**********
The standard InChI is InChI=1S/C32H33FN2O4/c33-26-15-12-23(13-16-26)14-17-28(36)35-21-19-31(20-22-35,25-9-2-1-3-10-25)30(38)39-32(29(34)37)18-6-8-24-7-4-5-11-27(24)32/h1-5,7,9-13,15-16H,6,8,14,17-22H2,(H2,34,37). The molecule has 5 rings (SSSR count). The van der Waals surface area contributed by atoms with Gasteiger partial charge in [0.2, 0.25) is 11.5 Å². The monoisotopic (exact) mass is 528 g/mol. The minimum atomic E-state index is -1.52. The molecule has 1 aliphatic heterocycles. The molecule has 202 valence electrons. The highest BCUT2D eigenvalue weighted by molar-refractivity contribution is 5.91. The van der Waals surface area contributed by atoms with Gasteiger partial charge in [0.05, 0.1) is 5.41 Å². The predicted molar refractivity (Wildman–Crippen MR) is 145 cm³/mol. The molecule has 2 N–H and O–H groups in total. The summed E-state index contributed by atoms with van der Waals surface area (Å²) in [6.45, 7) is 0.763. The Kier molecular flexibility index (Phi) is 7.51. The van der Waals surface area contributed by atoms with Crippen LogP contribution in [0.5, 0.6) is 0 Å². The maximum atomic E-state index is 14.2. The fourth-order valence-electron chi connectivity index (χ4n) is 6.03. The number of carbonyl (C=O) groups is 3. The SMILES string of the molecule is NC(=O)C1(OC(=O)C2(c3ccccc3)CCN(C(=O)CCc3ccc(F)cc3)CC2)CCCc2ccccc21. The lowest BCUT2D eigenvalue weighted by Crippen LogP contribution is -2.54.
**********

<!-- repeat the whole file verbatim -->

The standard InChI is InChI=1S/C32H33FN2O4/c33-26-15-12-23(13-16-26)14-17-28(36)35-21-19-31(20-22-35,25-9-2-1-3-10-25)30(38)39-32(29(34)37)18-6-8-24-7-4-5-11-27(24)32/h1-5,7,9-13,15-16H,6,8,14,17-22H2,(H2,34,37). The molecule has 5 rings (SSSR count). The van der Waals surface area contributed by atoms with Gasteiger partial charge in [0.2, 0.25) is 11.5 Å². The monoisotopic (exact) mass is 528 g/mol. The minimum atomic E-state index is -1.52. The molecule has 1 aliphatic heterocycles. The molecule has 202 valence electrons. The highest BCUT2D eigenvalue weighted by molar-refractivity contribution is 5.91. The van der Waals surface area contributed by atoms with Gasteiger partial charge in [0.05, 0.1) is 5.41 Å². The predicted molar refractivity (Wildman–Crippen MR) is 145 cm³/mol. The molecule has 2 N–H and O–H groups in total. The summed E-state index contributed by atoms with van der Waals surface area (Å²) in [6.45, 7) is 0.763. The Kier molecular flexibility index (Phi) is 7.51. The van der Waals surface area contributed by atoms with Crippen LogP contribution in [0.5, 0.6) is 0 Å². The maximum atomic E-state index is 14.2. The fourth-order valence-electron chi connectivity index (χ4n) is 6.03. The number of carbonyl (C=O) groups is 3. The SMILES string of the molecule is NC(=O)C1(OC(=O)C2(c3ccccc3)CCN(C(=O)CCc3ccc(F)cc3)CC2)CCCc2ccccc21. The lowest BCUT2D eigenvalue weighted by Crippen LogP contribution is -2.54.